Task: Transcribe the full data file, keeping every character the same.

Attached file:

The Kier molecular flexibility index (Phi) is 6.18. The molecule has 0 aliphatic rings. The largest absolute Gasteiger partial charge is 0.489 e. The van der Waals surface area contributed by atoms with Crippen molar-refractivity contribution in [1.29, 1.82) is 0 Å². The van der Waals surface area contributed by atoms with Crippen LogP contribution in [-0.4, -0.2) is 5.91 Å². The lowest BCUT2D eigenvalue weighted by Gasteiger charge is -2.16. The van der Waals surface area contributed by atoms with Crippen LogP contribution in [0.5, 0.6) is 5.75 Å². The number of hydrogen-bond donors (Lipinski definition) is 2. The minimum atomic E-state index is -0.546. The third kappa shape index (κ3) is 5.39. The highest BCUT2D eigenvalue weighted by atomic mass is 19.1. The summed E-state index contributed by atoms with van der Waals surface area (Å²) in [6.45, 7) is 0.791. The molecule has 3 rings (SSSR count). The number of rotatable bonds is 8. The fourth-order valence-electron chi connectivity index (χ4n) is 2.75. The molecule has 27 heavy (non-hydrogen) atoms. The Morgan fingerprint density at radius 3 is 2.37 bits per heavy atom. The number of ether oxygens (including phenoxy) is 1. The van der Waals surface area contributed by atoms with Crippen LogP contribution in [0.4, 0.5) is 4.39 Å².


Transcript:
The Kier molecular flexibility index (Phi) is 6.18. The molecule has 0 aliphatic rings. The largest absolute Gasteiger partial charge is 0.489 e. The van der Waals surface area contributed by atoms with Crippen molar-refractivity contribution in [1.29, 1.82) is 0 Å². The van der Waals surface area contributed by atoms with Crippen LogP contribution in [-0.4, -0.2) is 5.91 Å². The lowest BCUT2D eigenvalue weighted by Gasteiger charge is -2.16. The van der Waals surface area contributed by atoms with Crippen LogP contribution in [0.5, 0.6) is 5.75 Å². The number of hydrogen-bond donors (Lipinski definition) is 2. The minimum atomic E-state index is -0.546. The third kappa shape index (κ3) is 5.39. The highest BCUT2D eigenvalue weighted by atomic mass is 19.1. The summed E-state index contributed by atoms with van der Waals surface area (Å²) in [6.45, 7) is 0.791. The molecule has 3 rings (SSSR count). The number of rotatable bonds is 8. The fourth-order valence-electron chi connectivity index (χ4n) is 2.75. The molecule has 27 heavy (non-hydrogen) atoms. The Morgan fingerprint density at radius 3 is 2.37 bits per heavy atom. The number of ether oxygens (including phenoxy) is 1. The van der Waals surface area contributed by atoms with Crippen LogP contribution in [0.4, 0.5) is 4.39 Å².